Monday, September 26, 2005

Oregon Trip, and (guess what?) Socks

In the past two weeks I've been to Milwaukee, Oregon, Colorado Springs, and Atlantic City. I'm happy to be finally home, so I'll post today, and again later this week, I promise.

I was unable to resist the allure of new projects, so instead of finishing any unfinished sweaters and black socks, I started a couple of new things. Really, sweaters are just too bulky to carry around for this much road and plane time, and black socks impossible in anything other than natural light, right? So I started the Peacock Feathers Shawl in navy laceweight merino (Skacel) and started and finished a pair of socks from some yarn I spun up from fibers dyed at a workshop at the Oregon Flock and Fiber Festival in 2002. I don't remember the name of the teacher, but she was good and the dyes we used were Judith MacKenzie's primary colors, mixing our own color blends. The pink/lavender mohair in the heels and (elongated) toes I plied against Easter-egg colored Columbia roving, and then Navajo plied the rest of the Columbia for the insteps and cuffs. When finished knitting, I had about 40 inches left of the Columbia, and a 1" ball of the mohair.

I know, a little wild and crazy, but what are fibers and yarn from workshops for, anyway? These socks are really warm, and while I probably won't wear them to work, they'll be great this winter.
Since I was out in Oregon, Woodland Woolworks called out to me quite strongly, and I found that this was why:
It's a Reeves Castle wheel, about 15 years old but lovingly cared for, and came with 6 bobbins and a Lazy Kate. It is a really sweet wheel, and spins so smoothly it's totally effortless. Double-drive, and 6 ratios, so even with a relatively small flywheel, it works up a good speed. I'm almost sorry that I couldn't bring it home, but it is a farm wheel, so out there it stayed.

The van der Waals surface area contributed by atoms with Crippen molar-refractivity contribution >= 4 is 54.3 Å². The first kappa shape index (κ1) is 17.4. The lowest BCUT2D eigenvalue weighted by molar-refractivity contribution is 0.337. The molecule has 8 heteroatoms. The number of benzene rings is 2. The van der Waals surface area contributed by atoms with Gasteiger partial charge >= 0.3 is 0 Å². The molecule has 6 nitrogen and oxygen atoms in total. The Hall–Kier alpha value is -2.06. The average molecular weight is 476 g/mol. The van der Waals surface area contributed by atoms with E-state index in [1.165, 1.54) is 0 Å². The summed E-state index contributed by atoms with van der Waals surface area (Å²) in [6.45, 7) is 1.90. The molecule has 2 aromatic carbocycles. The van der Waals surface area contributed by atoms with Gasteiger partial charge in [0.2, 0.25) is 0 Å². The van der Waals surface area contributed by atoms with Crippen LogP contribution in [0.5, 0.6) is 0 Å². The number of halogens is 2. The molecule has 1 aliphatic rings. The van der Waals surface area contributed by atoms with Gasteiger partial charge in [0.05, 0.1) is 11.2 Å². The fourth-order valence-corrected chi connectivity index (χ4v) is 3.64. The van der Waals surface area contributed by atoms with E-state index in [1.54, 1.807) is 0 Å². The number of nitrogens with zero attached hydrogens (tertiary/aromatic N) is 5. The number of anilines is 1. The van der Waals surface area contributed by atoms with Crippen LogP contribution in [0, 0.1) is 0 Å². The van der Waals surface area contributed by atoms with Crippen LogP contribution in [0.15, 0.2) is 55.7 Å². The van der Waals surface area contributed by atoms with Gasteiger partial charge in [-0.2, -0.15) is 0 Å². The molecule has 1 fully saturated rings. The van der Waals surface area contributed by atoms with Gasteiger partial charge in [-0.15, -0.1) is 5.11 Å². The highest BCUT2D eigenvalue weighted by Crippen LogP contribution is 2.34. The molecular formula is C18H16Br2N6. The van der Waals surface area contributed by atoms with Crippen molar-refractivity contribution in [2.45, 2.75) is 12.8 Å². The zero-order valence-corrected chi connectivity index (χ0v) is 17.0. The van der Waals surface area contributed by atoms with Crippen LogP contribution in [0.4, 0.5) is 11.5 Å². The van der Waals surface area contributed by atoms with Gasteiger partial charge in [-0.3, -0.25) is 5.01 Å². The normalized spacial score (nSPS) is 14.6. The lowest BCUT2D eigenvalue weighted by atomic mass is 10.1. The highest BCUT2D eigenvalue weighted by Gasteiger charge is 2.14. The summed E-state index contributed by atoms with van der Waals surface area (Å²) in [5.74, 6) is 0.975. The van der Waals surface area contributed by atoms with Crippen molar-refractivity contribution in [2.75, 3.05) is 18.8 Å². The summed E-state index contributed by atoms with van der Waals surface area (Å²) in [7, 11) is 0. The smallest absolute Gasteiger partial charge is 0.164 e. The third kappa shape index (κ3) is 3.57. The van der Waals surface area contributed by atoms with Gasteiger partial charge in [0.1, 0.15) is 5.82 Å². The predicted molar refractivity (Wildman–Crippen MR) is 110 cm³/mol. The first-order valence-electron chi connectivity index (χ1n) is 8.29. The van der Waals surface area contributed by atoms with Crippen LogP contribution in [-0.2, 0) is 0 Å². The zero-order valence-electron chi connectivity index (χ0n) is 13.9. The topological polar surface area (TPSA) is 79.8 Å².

I also went to a newly opened LYS in Portland - Abundant Yarns. It was so nice, large, airy, with separate classroom and another room that is still being renovated, though I think it would be great with pots of coffee and tea, and comfy seating. The store is well stocked and the staff is great, even patiently answering every question that my 12- and 13-year-old nieces had for them. If you're in the area, or even across town, it's worth a stop. And there's a great independent coffee house (with a patio) across the street.

And, lastly, here are a couple of photos of views from the deck of the farmhouse. If you've never been to the Pacific Northwest, go! Even after a really dry summer that has left browned grass in the pastures, it is still beautiful.
I'll be posting about my Stitches adventures later in the week, and this weekend I'll be going to a spinning retreat in the Catskills - I'm really looking forward to it.